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Exporting Code the Easy Way

At 9:44 PM -0800 1/27/98, Alan Olsen wrote:
>At 07:26 PM 1/26/98 -0800, Tom Weinstein wrote:
>>Don't hold your breath.  We're still bound by US export regulations, so
>>we won't be able to export crypto-relevant source code.  We'll release what
>>we can, but you probably won't be satisfied.
>>Of course, there's always the option for some enterprising individuals
>>outside the US to replace the missing pieces.
>Or you could just publish the source code in a big book...  ]:>

Or even easier option:

Dispense with the actual scanning and OCRing and simply _say_ the code was
OCRed. Or, for that matter, don't even bother to say. U.S. Customs and the
ITARs/EARs have no provisions for asking international users if the version
they are using was compiled from source code printed in books!

(This was my recommended approach for the PGP job...use the code off the
CD-ROM, carried out in someone's luggage or mailed or sent over the Net,
and then _say_ the OCRing was done....it's not as if U.S. Customs has any
authority to question someone in Amsterdam or Denmark and demand proof that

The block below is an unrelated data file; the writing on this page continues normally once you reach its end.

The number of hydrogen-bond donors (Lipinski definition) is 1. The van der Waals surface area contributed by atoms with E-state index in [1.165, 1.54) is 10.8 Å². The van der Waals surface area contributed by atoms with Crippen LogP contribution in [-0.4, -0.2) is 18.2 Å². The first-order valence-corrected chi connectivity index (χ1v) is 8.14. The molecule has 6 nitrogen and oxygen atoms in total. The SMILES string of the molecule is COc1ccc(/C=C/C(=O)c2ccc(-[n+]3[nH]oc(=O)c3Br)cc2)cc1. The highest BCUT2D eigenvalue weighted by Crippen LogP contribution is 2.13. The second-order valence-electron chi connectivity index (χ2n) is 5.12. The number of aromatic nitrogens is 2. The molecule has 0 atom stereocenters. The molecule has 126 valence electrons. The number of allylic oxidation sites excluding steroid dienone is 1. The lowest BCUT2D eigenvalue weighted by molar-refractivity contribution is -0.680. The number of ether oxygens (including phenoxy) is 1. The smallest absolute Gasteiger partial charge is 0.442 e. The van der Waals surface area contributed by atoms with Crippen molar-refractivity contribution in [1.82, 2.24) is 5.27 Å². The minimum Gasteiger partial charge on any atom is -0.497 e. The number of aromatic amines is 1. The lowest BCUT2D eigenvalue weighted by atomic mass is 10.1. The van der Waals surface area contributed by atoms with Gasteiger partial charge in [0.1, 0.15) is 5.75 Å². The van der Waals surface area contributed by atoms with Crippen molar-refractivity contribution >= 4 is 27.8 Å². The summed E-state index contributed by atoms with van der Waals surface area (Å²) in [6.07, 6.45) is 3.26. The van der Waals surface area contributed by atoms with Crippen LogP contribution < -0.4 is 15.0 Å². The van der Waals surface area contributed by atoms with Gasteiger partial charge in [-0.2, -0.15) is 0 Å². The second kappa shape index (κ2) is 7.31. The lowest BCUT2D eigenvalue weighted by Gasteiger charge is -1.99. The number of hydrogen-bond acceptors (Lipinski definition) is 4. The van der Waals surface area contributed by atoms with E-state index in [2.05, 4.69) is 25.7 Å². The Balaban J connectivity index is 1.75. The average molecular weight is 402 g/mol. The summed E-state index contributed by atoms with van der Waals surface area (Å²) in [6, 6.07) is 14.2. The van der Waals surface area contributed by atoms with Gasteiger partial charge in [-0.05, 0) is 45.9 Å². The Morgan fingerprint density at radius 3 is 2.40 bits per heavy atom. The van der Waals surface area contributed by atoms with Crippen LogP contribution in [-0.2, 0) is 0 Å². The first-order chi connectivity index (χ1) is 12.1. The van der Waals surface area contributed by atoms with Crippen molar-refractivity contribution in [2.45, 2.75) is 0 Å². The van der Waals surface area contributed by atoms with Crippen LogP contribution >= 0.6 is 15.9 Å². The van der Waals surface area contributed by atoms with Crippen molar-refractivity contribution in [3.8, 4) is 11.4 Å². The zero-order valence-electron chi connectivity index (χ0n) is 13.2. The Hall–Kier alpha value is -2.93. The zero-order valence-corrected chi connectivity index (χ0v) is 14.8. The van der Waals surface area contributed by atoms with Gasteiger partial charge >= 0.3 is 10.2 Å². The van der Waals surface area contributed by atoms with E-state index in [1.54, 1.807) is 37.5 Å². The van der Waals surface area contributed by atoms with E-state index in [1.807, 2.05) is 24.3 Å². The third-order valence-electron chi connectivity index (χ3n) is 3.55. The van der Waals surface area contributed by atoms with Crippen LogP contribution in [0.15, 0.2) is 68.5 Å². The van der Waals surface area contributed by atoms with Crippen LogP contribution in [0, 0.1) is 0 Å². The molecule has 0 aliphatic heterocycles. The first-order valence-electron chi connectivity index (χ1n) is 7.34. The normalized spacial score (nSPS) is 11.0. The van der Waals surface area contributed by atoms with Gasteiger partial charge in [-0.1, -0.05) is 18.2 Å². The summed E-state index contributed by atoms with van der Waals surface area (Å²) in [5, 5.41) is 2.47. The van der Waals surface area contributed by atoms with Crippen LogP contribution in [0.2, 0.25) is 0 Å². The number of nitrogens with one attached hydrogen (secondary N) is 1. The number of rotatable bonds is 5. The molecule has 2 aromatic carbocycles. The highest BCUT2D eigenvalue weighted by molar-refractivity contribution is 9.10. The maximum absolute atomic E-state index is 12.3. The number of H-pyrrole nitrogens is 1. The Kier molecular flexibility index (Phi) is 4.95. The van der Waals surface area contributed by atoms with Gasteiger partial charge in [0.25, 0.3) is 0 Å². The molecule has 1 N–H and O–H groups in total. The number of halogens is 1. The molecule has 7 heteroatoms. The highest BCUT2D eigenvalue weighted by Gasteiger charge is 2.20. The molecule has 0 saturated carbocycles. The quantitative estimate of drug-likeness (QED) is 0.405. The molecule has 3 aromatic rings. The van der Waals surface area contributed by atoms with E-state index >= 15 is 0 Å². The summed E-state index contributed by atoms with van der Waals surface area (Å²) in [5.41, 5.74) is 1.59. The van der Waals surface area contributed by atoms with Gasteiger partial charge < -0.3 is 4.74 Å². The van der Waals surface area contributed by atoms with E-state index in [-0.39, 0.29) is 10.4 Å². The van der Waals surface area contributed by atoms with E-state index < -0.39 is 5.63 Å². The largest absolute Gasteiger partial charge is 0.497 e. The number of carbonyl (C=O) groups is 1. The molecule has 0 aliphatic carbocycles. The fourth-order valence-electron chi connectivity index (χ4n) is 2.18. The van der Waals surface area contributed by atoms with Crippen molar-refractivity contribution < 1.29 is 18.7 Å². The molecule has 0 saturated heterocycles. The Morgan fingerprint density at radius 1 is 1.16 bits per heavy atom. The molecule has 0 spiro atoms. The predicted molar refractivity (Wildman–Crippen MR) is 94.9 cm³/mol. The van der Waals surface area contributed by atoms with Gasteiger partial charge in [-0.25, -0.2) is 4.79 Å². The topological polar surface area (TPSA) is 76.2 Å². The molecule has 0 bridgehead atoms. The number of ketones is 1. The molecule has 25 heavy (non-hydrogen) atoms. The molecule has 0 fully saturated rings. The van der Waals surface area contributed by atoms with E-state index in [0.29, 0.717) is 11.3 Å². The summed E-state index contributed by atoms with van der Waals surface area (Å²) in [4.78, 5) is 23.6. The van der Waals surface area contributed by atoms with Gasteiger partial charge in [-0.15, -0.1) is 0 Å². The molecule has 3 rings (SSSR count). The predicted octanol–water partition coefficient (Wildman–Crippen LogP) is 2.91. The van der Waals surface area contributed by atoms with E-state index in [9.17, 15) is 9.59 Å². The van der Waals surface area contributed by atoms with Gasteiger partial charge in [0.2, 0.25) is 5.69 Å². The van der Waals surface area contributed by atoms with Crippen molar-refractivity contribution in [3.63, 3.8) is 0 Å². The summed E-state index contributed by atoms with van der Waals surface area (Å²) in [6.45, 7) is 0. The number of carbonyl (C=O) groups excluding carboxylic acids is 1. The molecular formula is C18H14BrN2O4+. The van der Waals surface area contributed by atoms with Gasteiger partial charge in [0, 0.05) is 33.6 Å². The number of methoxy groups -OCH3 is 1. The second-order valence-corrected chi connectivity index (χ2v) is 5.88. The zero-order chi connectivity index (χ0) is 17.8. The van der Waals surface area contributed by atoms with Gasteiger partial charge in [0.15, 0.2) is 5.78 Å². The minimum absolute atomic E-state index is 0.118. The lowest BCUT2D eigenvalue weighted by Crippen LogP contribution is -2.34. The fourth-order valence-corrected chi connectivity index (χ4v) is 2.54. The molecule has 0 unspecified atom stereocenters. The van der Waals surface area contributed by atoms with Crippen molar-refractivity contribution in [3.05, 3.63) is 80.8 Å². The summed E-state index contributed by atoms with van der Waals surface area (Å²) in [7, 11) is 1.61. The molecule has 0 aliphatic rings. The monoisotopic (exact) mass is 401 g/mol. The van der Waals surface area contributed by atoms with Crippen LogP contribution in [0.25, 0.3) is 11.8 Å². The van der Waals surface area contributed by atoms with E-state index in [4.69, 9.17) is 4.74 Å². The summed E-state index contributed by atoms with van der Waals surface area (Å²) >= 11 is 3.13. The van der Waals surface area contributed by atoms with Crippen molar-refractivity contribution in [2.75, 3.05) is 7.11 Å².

they really spent those hundreds of hours laboriously scanning and OCRing
and proofreading....)

Why do things the hard way?

Seriously, when the code people use internationally is used, just who the
hell cares whether it was ever scanned from a book or not? That only
affects the issue of _export_, which is mooted anyway by the utter
triviality of exporting software on CD-ROMs, DATs, through the mail, via
FedEx and Airborne, through remailers, and on and on and on. Nobodu using
"PGP International Version" has to worry one whit, no pun intended, about
whether the code came from an original PGP distribution, or source code
scanned and OCRed, so long as it checks out properly.

--Tim May

The Feds have shown their hand: they want a ban on domestic cryptography
Timothy C. May              | Crypto Anarchy: encryption, digital money,
ComSec 3DES:   408-728-0152 | anonymous networks, digital pseudonyms, zero
W.A.S.T.E.: Corralitos, CA  | knowledge, reputations, information markets,
Higher Power: 2^2,976,221   | black markets, collapse of governments.
"National borders aren't even speed bumps on the information superhighway."